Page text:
The formerly secret identity of Witness 40 had given testimony in the Ferguson Police Officer Darren Wilson grand jury that had been latched on to by police brutality apologists because of how closely her report mirrored the police officer’s. But now it has become widely known that this close matching of accounts was no coincidence. Witness 40 was in fact concocting her “eye witness” account based on what social media was reporting of the officer’s statements…
After being exposed this week for a series of lies and racist comments, Sandra McElroy acknowledged that she is in fact “Witness 40” who testified to the super-secret Officer Darren Wilson grand jury. This comes as serious doubt has been cast upon whether or not she was even present at the shooting of Mike Brown, as she claimed. Several public comments she made before coming forward would seem to indicate that far from being at the scene, she was a mentally unstable individual who became obsessed with the case and lied her way into relevance.
Now, McElroy has voiced concerns for her children, even though there have been no threats made towards them whatsoever.
“After I speak with the prosecutor, attorney, and Police if they say its alright I will call you,” she told The Smoking Gun. But so far, she isn’t saying much.
The Ferguson grand jury “Witness 40” became widely known amongst critics of the testimony released, after it was revealed that she testified that she saw Michael Brown pummel Officer Darren Wilson before charging at him “like a football player, head down.”
But it turns out that McElroy has a notable criminal history and has been caught making several overtly racist remarks.
Now, McElroy’s concocted testimony has become part of the traditional, mainstream media narrative about what happened when Officer Darren Wilson pulled the trigger over, and over, and over, and over again on the unarmed African American 18-year-old Michael Brown.
McElroy or “Witness 40”’s testimony that she saw Brown beat the virtually unscathed Officer Wilson was contradicted by numerous other testimonies that Brown had his hands up.
But unlike those other witnesses, McElroy was nowhere near Canfield Drive that Saturday afternoon.
McElroy waited a full four weeks after the shooting before she contacted the police to give her supposedly eye-witness testimony about the events of that day.
But long before commenting on the case, on August 15, she liked a Facebook comment about the shooting that said that Johnson and others should be arrested “for inciting riots and giving false statements to police in connection with their claims that Brown had his hands up when shot by Wilson.”
“The report and autopsy are in so YES they were false,” McElroy commented regarding the “hands-up” claims.
But why didn’t she ever mention that she was there at the scene of the crime yet?
On August 17, McElroy also commented “Prayers, support God Bless Officer Wilson.” Still no mention of having been a witness.
By September 12 McElroy commented on a Riverfront Times story, saying, “But haven’t you heard the news, There great great great grandpa may or may not have been owned by one of our great great great grandpas 200 yrs ago. (Sarcasm).”
Becoming more fixated on the story, yet still not deciding to craft the lie that she was a witness to the events, on September 13, McElroy logged on to a pro-Wilson Facebook page posting an image of Mike Brown’s corpse, saying “Michael Brown already received justice. So please, stop asking for it.”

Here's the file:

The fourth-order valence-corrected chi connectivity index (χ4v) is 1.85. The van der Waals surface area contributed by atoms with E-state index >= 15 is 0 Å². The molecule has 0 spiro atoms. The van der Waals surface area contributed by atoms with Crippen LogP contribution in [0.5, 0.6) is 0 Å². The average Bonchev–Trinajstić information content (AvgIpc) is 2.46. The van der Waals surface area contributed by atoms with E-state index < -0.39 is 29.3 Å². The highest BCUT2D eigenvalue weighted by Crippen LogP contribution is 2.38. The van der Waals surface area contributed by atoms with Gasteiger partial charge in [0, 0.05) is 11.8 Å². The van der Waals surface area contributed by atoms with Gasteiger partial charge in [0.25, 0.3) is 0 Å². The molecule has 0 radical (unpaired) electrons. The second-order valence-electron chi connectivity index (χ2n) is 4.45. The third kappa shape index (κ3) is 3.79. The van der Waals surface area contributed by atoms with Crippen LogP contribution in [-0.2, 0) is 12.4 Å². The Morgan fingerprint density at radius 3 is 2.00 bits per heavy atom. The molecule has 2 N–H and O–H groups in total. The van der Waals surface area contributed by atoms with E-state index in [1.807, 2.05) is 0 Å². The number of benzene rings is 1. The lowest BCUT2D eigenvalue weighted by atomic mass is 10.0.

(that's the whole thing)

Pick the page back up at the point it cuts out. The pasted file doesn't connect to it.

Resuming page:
It wasn’t until October 22 that McElroy went to the FBI field office in St. Louis where she was “interviewed by an agent and two Department of Justice prosecutors” according to The Smoking Gun.
The day before that taped meeting, the St. Louis Post-Dispatch published a lengthy story detailing exactly what Wilson told police investigators about the Ferguson shooting.
McElroy provided the federal investigators with an account that neatly tracked with Wilson’s version of the fatal confrontation. She claimed to have seen Brown and Johnson walking in the street before Wilson encountered them while seated in his patrol car. She said that the duo shoved the cruiser’s door closed as Wilson sought to exit the vehicle, then watched as Brown leaned into the car and began raining punches on the cop. McElroy claimed that she heard gunfire from inside the car, which prompted Brown and Johnson to speed off. As Brown ran, McElroy said, he pulled up his sagging pants, from which “his rear end was hanging out.”
But instead of continuing to flee, Brown stopped and turned around to face Wilson, McElroy said. The unarmed teenager, she recalled, gave Wilson a “What are you going to do about it look,” and then “bent down in a football position…and began to charge at the officer.” Brown, she added, “looked like he was on something.” As Brown rushed Wilson, McElroy said, the cop began firing. The “grunting” teenager, McElroy recalled, was hit with a volley of shots, the last of which drove Brown “face first” into the roadway.
McElroy’s tale was met with skepticism by the investigators, who reminded her that it was a crime to lie to federal agents. When questioned about inconsistencies in her story, McElroy was resolute about her vivid, blow-by-blow description of the deadly Brown-Wilson confrontation. “I know what I seen,” she said. “I know you don’t believe me.”
If it were not for McElroy’s fabricated testimony, the grand jury verdict and indeed much of the popular public opinion amongst police brutality apologists might very well have turned out differently.
Stay tuned to see what happens to McElroy now that her house of cards is coming crashing down. Just a hunch, but it seems like she might be dealt with about as harshly as Ronald Ritchie was when he made his 911 call and admittedly told lies about what he saw John Crawford doing in the Beavercreek Walmart.
(Article by Moreh B.D.K. and Jackson Marciana)